When you’re driving to work you wish you knew where the traffic jams will be. The same is true on the Internet, but network operators today can’t observe or control the paths that carry data beyond the borders of their own networks. For end users this sometimes means poor performance and service outages.
A team of researchers at Cornell, the University of Southern California (USC) and University of Massachusetts has an answer: An electronic “eye in the sky” that can look down on the whole system and gather the information operators need. Their project is funded by a $3 million grant from the National Science Foundation.
“There are tens of thousands of domains on the Internet, and they all have their own objectives. It becomes a little adversarial,” said Nate Foster, assistant professor of computer science, a principal investigator on the grant. “How can we use the [tools] that the Internet gives us today to observe and control and give better information to operators?”
Their proposed application, called IN-CONTROL (Programmable Inter-Domain Observation and Control) will collect information from participating networks into a database that network operators can query to find the best routes for their data. It will help operators select the best paths, relay around faults or avoid untrustworthy networks. The database will be distributed in many locations across the Internet for security and scalability.
Such “knowledge planes” have been proposed before, the researchers said, but all previous proposals have required extensive upgrades to network hardware. IN-CONTROL will work with the tools that are already available in Internet routers today. It will build on ideas from Frenetic, a programming language developed by Foster that allows network programmers to write commands for what they want routers and other devices to do without having to understand the details of the hardware. Programmable devices are becoming increasingly common as older equipment is replaced, Foster noted.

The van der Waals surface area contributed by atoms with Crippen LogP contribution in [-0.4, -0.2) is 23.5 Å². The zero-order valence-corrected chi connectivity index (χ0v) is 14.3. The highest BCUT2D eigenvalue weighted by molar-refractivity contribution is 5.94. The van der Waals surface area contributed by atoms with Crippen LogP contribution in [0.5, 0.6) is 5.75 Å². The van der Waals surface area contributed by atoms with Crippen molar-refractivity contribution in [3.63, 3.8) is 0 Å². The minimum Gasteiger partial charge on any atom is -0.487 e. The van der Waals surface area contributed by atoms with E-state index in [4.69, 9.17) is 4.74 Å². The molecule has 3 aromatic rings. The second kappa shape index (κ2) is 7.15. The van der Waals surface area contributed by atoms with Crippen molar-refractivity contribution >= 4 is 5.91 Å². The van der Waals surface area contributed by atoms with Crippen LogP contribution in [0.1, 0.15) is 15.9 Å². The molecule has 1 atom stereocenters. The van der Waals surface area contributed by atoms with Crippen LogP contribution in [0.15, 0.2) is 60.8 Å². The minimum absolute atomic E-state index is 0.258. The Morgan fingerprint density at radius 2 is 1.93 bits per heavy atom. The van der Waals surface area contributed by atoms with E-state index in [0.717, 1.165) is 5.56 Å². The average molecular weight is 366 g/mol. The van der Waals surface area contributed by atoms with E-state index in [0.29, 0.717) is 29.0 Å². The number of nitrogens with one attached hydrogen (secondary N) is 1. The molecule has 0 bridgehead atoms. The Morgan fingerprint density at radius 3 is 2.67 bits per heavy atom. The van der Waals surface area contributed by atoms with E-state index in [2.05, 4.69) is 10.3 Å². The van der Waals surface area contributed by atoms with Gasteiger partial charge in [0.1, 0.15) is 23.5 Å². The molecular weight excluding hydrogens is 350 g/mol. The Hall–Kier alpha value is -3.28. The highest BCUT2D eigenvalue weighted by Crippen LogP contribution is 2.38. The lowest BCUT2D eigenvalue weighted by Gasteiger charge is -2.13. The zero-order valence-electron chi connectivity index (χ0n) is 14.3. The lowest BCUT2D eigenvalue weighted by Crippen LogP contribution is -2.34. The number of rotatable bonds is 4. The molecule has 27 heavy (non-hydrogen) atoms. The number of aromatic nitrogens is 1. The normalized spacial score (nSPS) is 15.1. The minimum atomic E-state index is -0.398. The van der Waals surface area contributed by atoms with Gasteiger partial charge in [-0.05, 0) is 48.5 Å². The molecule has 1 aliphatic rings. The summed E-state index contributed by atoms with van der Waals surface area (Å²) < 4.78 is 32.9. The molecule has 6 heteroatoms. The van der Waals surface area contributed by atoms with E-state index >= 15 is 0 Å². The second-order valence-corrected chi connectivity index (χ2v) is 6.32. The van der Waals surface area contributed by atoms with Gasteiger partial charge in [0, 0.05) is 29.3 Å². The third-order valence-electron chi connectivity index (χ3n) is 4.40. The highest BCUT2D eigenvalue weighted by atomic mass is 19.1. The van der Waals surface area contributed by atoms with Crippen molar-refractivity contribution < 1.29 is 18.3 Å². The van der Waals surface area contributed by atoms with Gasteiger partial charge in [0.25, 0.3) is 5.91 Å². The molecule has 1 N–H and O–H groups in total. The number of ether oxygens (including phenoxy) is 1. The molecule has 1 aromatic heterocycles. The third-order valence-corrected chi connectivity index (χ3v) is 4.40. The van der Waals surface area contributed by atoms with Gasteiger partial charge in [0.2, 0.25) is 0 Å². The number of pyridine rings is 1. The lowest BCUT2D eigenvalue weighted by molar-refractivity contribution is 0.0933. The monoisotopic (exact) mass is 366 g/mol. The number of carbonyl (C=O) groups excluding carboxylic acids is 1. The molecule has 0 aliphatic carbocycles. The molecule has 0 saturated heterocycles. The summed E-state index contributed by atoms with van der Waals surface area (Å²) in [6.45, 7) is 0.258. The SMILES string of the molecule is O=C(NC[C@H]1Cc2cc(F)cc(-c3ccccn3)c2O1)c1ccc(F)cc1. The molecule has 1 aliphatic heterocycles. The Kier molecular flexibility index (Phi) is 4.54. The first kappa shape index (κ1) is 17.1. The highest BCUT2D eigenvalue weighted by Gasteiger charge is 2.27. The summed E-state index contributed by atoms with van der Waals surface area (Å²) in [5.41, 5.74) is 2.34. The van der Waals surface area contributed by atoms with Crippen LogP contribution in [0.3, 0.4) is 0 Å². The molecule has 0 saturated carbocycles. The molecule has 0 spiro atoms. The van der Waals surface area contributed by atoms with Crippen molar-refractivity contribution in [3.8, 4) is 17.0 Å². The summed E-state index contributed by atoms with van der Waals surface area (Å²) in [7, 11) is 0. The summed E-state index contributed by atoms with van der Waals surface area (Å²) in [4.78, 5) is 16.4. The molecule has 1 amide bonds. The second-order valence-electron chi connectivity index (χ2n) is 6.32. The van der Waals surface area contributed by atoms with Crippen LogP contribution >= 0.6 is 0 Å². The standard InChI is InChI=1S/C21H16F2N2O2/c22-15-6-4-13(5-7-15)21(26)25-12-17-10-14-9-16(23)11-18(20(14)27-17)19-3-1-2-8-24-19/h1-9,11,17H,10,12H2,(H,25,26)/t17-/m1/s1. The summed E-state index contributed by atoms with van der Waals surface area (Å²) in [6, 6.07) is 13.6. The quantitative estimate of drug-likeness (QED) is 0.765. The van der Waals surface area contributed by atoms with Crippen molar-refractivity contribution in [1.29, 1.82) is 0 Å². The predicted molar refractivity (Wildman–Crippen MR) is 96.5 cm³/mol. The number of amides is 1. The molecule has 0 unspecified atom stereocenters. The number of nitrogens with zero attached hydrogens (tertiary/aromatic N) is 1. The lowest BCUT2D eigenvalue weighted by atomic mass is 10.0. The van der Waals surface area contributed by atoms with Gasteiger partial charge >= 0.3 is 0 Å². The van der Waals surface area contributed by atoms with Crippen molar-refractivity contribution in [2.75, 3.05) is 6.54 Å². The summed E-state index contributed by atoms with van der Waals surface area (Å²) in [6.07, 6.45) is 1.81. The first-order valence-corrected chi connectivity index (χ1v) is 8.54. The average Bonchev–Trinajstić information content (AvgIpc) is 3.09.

Many network operators prohibit releasing details about how their systems are organized. To encourage these operators to participate, the researchers plan to incorporate security mechanisms that will keep the detailed architecture of a network from being exposed. In effect, users will be able to find the best route through town without seeing a map. There also will be safeguards to prevent malicious users from adding false information. A domain might advertise: “We have a faster route; send your data through here,” and then spy on the data coming through, Foster explained. To bootstrap the system, the preliminary database will be assembled using the system’s own probes that gather basic information about forwarding paths.
Network operators will support the plan, the researchers said, in return for improved performance. Amazon, for example, has reported that every additional 100 milliseconds of delay in loading a page reduces their sales by 1 percent.
Collaborators and co-PIs in the project are Ramesh Govindan, professor of computer science and electrical engineering, and assistant professors of computer science Ethan Katz-Bassett and Minlan Yu, all at USC; and Arjun Guha, assistant professor of computer science at the University of Massachusetts, Amherst (formerly a Cornell computer science postdoc).